Accordingly, Rega has been working closely with the Swiss Air Force and Skyguide air navigation service to establish a network of instrument flight routes through the Swiss Alps. This Low Flight Network (LFN) is based on satellite navigation and links airfields with permanent IFR infrastructures, as well as hospitals and smaller airfields with specially designed approaches. At the end of 2014, the last Agusta/Leonardo machine was fitted with a second navigation computer and a second global positioning system/satellite-based augmentation system (GPS/SBAS) and subsequently IFR-certified by the Federal Office of Civil Aviation (FOCA).
In collaboration with the European project group Precision Based Navigation Rotorcraft Operations under Demonstration (PROuD), the precision of this technology was established during test flights conducted in July 2015. PROuD promotes the introduction of satellite-based helicopter flight procedures and is funded by the EU, the aviation industry and the European air traffic control authority.
The testing involved a Rega Agusta/Leonardo helicopter flying from Samedan/Engadin Airport, located in a high alpine valley 5 km from St. Moritz. At an elevation of 1,707 meters (5,600 ft.), it is the highest airport in Europe that allows airliner traffic and is considered one of the most challenging airports in the world because of its difficult topography, winds and high density altitude. The route traversed through topographically challenging terrain over the Julier Pass, via Savognin through the Surses valley, on to Thusis, and finally to Graubünden Cantonal Hospital in Chur.
The main LFN routes, north-south and east-west, were certified for rescue missions during day conditions in December 2016. On the 16th of that month, Rega transported its first patient on an instrument flight route of the LFN over the imposing terrain of the Gotthard Pass. Then on Dec. 23, 2017, FOCA granted Rega special authorization to use key intersections of the network around the clock. These included the military airfields in Emmen and Meiringen, as well as the IFR approaches to the hospital helipad in Bern.
Another key component for an all-weather rescue system is the availability of current weather information around the clock along with the communication capability to transmit it to the cockpit. Without this, IFR operations are not permitted.
“Thor,” Rega’s major effort to provide this data, included installing approximately 60 new weather stations and webcams at key locations throughout the Alps. In addition, Rega modernized the radio network and operating devices in the helicopters to allow a better transfer of that data between its Operations Center and the cockpits of its rotary fleet.
And since Rega’s mission success requires the ability to fly in icing conditions, it spent two years evaluating different aircraft before signing a contract for three new all-weather Agusta/Leonardo AW169-FIPS helicopters. Equipped with anti-icing systems, the new models are to begin operation in 2021 and partially replace the current H145 lowland fleet. With the purchase of the -FIPS machines, Rega is a major step closer to its goal of performing rescues regardless of the weather outside.
Total acquisition costs are estimated to be 50 million Swiss francs ($51.6 million) for the three machines, including the necessary medical equipment. This sum has already been earmarked in Rega’s long-term financial planning, and the company’s healthy financial position means that this project can be funded without outside capital.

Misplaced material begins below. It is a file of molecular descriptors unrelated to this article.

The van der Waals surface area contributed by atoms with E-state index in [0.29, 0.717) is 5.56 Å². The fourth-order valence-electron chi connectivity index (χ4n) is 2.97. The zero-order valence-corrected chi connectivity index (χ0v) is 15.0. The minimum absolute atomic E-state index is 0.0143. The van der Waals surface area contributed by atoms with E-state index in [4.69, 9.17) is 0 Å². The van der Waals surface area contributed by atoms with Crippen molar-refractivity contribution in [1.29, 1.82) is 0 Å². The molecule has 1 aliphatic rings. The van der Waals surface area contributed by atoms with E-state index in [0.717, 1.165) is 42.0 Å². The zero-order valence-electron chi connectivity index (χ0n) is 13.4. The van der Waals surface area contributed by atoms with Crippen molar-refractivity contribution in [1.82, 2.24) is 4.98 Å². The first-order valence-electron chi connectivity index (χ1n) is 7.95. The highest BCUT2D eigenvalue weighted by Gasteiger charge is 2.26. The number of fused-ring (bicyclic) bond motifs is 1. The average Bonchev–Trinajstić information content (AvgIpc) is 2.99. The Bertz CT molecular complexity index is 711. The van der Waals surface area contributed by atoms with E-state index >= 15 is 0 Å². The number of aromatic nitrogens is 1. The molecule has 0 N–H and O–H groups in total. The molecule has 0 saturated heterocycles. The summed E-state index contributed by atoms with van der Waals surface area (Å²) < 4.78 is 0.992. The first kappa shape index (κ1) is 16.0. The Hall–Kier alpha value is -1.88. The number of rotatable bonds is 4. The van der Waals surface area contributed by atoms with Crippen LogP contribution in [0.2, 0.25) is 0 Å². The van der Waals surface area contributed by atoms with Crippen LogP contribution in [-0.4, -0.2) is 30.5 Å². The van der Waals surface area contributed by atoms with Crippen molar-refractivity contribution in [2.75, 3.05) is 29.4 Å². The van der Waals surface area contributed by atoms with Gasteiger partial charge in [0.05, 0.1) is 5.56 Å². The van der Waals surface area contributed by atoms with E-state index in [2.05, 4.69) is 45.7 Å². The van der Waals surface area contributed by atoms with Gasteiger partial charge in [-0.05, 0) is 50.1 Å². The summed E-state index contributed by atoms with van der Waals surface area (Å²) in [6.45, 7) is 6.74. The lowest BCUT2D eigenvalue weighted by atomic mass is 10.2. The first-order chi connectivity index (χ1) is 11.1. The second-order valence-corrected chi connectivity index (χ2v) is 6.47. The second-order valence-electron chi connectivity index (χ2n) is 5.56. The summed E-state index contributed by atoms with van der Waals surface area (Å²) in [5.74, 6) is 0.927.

“With the new rescue helicopter, we will be able to extend our scope of operation and in the future come to the aid of more people in distress than ever before,” says Rega CEO Ernst Kohler. In addition to its full ice protection system, the AW169-FIPS will be equipped with state-of-the-art avionics enabling the rotorcraft to perform high-precision instrument flights. Once these components of an IFR system are implemented, injured and sick patients from peripheral regions in Switzerland will have timely access to advanced medical care.
Giving Pilots Proper Tools
Approximately one-quarter of Rega’s helicopter missions occur in darkness. At night, overhead cables and clouds are very difficult to detect and so Rega pilots use night-vision goggles (NVG), which intensify the existing light by a factor of up to 25,000. The result is a green-colored image in which roads, clouds and the landscape are clearly visible when the ambient light conditions permit. In contrast, in remote valleys with limited light, hardly a moon and heavy overcast, the NVGs bring little improvement. The equipment is not used during landing nor during winch operations because of the pilot’s need to estimate distance accurately.
Rega has signed a long-term agreement with Elbit to jointly market and equip its helicopters with Elbit’s ClearVision HeliEVS. The system merges the input of a high-definition visual camera and a long-wave IR sensor into one high-quality fused picture. It detects helipad, rig and runway lights with provisions to support a color display. The system projects images onto a helmet-mounted display allowing Rega’s pilots to “see” risks and obstacles even when visibility is poor.
Its AW169s will also be equipped with the Laser Obstacle Avoidance Monitoring system manufactured by Selex EX in Genoa. The system utilizes an eye-safe laser technology to detect all kinds of obstacles, especially thin ones including power lines and aerial gondola cables (both common in Swiss valleys), along a helicopter’s path. The warning allows a pilot to make timely corrections to the flight path.
A Special Simulator